Capital press. (Salem, OR) 19??-current, November 24, 2017, Page 3, Image 3

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    November 24, 2017
New Oregon instream
water rights worry irrigators
protested water
rights cases
also revived
Capital Press
Organic hydroponics
likely to provoke
legal challenge
Critics argue
soil-free systems
cannot be organic
under law
Capital Press
Hydroponic growers won’t
be prohibited from getting
their crops certified as or-
ganic, but the controversy
over soil-free organic farm-
ing is unlikely to end.
The National Organ-
ic Standards Board, which
advises USDA on organic
policy, recently voted 8-7
against banning hydroponic
methods from organic pro-
duction after years of debate.
Nonetheless, the Cornu-
copia Institute, an organic
industry watchdog group,
and other critics believe that
hydroponic production is
contrary to the Organic Food
Production Act, a federal
law that created national or-
ganic standards.
Under that statute, farms
must be operated under an
organic plan “designed to
foster soil fertility” through
crop rotation, cover crops
and the spreading of manure
and compost.
Other provisions of the
law also emphasize soil fer-
tility, health and preserva-
In the Cornucopia Insti-
tute’s view, this language
clearly bars organic certi-
fication of soil-less hydro-
ponic production, in which
crops are grown in an inert
medium such as coconut
husks or perlite and irri-
gated with nutrient-infused
“It’s likely to result in a
legal challenge. You sue the
federal government when
its actions conflict with the
law,” said Mark Kastel, the
group’s co-founder and se-
nior farm policy analyst.
“The law requires build-
ing soil fertility, but how can
that be accomplished with-
out soil?” Kastel said.
Apart from the philo-
sophical reasons, critics see
hydroponics as posing an
economic threat to tradition-
al organic farmers.
Highly mechanized hy-
droponic greenhouses are
tremendously productive,
reducing the per-unit cost of
production, Kastel said.
These massive operations
are cornering the market for
popular produce crops, such
as peppers, tomatoes and cu-
cumbers, he said.
“That’s not farming, it’s
something else,” said Kastel.
“It’s an industrial process for
growing our food.”
Hydroponic production
has long been controversial
in the organic industry and
some organic certifiers don’t
accept the method.
Although OFPA was en-
acted in 1990, it was more
than a decade before USDA’s
regulations implementing
the law became effective.
During the interim, the
National Organic Standards
Board issued a recommen-
dation to allow labeling of
crops grown in soil-free me-
dia as organic as long as they
followed all other organic
However, that recommen-
dation did not have the effect
of law.
Since the National Or-
ganic Program regulations
became effective in 2002,
the legality of hydroponic
production being included
in organics has been fiercely
In 2010, the board issued
a recommendation against
allowing hydroponic pro-
duction in organic systems,
but USDA didn’t take action
on it.
The hydroponic ques-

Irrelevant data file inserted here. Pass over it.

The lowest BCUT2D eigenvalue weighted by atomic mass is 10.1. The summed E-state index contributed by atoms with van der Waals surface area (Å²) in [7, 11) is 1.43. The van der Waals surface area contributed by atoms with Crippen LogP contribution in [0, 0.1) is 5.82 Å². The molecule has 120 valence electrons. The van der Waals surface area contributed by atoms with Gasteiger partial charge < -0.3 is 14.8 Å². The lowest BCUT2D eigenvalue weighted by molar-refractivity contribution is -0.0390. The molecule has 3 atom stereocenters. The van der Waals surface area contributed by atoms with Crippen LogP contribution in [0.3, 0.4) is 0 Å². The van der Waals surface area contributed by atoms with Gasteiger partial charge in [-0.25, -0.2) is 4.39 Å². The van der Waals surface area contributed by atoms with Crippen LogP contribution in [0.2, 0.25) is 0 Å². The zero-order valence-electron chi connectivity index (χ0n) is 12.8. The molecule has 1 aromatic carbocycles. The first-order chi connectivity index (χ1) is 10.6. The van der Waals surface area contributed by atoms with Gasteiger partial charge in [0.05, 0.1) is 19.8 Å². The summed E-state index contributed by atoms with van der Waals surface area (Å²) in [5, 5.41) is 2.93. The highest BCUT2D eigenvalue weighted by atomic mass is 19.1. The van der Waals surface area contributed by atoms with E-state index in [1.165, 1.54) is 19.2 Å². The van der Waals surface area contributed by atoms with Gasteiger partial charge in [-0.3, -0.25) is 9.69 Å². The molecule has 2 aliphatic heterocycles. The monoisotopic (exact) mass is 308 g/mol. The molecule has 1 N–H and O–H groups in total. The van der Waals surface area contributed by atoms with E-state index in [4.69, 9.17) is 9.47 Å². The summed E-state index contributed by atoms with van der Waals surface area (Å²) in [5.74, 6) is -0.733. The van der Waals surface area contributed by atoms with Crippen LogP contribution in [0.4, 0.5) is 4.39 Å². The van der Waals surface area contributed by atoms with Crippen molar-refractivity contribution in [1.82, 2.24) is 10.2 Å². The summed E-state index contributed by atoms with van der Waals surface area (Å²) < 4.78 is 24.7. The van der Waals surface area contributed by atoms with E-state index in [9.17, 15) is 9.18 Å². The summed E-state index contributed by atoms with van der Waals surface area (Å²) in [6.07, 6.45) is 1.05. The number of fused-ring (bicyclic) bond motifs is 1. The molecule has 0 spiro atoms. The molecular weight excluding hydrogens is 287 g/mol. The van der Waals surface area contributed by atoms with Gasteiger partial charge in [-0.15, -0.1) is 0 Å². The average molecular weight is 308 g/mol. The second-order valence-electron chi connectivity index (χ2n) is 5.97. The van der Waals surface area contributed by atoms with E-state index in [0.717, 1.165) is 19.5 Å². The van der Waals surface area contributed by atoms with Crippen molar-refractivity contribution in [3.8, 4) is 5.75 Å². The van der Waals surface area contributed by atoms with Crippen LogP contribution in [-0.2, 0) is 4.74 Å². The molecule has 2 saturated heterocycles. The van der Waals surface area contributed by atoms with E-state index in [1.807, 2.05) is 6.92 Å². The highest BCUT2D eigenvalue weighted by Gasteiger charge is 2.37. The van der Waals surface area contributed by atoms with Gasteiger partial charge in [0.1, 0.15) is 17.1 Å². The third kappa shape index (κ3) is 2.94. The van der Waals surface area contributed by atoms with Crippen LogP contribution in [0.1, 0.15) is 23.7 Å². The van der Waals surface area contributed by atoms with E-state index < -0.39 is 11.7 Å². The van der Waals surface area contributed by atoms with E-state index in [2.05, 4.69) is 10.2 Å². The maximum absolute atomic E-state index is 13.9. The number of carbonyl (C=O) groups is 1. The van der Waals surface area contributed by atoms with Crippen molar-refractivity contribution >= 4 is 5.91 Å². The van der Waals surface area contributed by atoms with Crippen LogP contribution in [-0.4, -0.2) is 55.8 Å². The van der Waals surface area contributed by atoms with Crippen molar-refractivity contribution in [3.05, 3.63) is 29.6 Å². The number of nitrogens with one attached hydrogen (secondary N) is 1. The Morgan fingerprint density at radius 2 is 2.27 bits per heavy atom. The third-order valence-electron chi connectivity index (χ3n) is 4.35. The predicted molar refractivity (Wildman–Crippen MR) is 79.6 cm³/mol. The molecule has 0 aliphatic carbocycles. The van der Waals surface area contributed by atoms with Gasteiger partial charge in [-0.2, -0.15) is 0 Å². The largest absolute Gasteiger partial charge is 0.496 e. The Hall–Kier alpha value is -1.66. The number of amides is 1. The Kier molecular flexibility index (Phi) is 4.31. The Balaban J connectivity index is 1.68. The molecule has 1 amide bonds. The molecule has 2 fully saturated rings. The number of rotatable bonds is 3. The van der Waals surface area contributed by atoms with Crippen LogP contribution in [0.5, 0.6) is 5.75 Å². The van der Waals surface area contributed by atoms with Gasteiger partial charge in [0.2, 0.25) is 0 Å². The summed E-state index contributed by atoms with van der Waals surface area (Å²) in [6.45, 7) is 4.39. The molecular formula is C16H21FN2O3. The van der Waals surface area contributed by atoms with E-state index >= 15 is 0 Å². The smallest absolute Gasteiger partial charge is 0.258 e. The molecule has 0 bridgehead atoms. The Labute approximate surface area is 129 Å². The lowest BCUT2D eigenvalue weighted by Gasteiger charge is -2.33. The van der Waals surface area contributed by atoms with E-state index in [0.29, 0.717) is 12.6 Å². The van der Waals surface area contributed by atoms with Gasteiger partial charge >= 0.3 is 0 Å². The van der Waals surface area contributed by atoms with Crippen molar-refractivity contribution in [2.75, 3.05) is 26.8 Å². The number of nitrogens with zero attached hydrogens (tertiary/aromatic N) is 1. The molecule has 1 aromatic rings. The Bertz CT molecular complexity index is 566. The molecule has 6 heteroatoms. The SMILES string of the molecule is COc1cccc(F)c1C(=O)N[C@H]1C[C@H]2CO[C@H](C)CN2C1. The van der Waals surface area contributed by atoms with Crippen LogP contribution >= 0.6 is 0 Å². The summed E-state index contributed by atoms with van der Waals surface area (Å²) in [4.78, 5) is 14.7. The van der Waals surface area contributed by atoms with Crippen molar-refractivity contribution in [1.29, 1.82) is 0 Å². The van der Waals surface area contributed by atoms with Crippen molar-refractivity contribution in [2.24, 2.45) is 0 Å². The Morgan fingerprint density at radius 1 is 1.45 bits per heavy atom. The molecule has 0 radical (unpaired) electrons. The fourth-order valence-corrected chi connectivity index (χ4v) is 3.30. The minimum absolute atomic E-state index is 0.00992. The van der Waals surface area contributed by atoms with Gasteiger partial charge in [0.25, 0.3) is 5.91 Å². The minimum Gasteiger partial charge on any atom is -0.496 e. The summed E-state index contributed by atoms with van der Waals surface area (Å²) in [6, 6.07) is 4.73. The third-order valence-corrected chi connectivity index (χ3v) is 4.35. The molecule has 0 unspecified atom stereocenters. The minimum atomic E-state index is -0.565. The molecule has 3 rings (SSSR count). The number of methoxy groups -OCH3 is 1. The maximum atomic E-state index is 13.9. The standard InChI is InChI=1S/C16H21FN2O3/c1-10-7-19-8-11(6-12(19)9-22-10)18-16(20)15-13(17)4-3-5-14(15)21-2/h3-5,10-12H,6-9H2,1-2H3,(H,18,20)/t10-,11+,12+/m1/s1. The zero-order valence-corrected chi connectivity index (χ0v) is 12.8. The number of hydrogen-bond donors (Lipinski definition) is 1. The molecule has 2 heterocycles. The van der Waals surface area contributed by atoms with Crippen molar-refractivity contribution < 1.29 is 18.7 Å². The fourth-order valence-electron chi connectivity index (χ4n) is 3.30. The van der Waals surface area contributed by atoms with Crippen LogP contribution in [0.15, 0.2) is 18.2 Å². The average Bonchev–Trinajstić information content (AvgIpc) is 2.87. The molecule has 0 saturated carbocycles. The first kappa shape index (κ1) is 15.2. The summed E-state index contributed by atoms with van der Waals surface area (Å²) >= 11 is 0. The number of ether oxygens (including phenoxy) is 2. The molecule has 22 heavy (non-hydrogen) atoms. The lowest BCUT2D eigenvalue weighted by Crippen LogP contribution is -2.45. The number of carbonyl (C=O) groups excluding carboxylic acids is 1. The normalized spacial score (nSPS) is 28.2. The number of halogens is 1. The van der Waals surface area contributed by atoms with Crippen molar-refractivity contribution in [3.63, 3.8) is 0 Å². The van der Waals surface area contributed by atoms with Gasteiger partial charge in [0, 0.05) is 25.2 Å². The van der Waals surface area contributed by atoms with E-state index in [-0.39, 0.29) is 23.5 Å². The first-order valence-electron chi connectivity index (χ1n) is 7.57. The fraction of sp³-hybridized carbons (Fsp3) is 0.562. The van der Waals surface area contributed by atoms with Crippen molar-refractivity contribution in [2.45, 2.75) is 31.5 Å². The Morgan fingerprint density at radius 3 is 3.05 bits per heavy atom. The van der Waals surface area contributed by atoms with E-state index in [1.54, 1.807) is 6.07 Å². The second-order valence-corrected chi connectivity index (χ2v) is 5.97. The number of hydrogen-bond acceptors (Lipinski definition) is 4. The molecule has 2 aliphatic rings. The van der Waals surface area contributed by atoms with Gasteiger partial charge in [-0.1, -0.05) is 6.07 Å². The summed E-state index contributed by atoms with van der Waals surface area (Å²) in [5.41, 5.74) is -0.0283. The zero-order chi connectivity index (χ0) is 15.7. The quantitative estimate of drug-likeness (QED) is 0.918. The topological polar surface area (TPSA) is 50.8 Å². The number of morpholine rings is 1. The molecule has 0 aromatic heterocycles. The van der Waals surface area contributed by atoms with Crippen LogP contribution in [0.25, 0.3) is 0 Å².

tion continued to divide the
NOSB and a special task
force convened to ponder the
matter, ultimately leading
to a vote on prohibiting the
practice during the board’s
autumn meeting in Novem-
Kastel believes that
USDA has “stacked” the
board with members sympa-
thetic to major organic pro-
ducers and manufacturers,
resulting in the vote against
banning hydroponics.
Capital Press was unable
to reach representatives of
the USDA or the Coalition
for Sustainable Organics,
which advocates for hydro-
ponic growers.
In submitted testimony,
the hydroponic company
Plenty Ag argued the soil-
less method diversifies the
organic industry and allows
U.S. producers to compete
against foreign imports.
Organic food is growing in
popularity but organic acreage
in the U.S. is not keeping up,
so high-yielding hydroponic
systems can fill that gap, the
company said.
Unlike regular farms,
which require three years to
convert to organic produc-
tion, hydroponic systems are
considered organic immedi-
ately as long as they only use
organic inputs.
“We’re able to deploy
an organic field-scale farm
within months, which means
we’re able to scale U.S. or-
ganic production capacity
fast enough to meet growing
demand,” according to Plen-
ty Ag.
Associated Press File
Spring chinook salmon congregate in a spawning channel in the upper reaches of the McKenzie
River east of Springfield, Ore. The Oregon Department of Fish and Wildlife plans to seek new
instream water rights intended to protect flows for fish.
instream water rights will
complicate certain processes
— changing points of diver-
sion, making water transfers
and replacing intakes — due
to the involvement of state
“It would increase the
bureaucratic protocol we’d
have to go through,” said
Curtis Martin, a rancher near
North Powder, Ore., and
water resources committee
chairman of the Oregon Cat-
tlemen’s Association.
When a state agency leas-
es existing water rights and
devotes the water to instream
flows, it can adversely affect
junior irrigators, said Richard
Kosesan, lobbyist for Water
For Life, a nonprofit repre-
senting irrigators.
Junior irrigators are often
dependent on return flows
of water from growers with
senior water rights, he said.
If all that water remains in-
stream, however, the junior
irrigators don’t benefit from
the return flows.
The re-activation of ap-
plications from 20 years
ago could also be problem-
atic for irrigators.
If state agencies succeed
in obtaining those water
rights, they’d have priority
dates in the 1990s. In other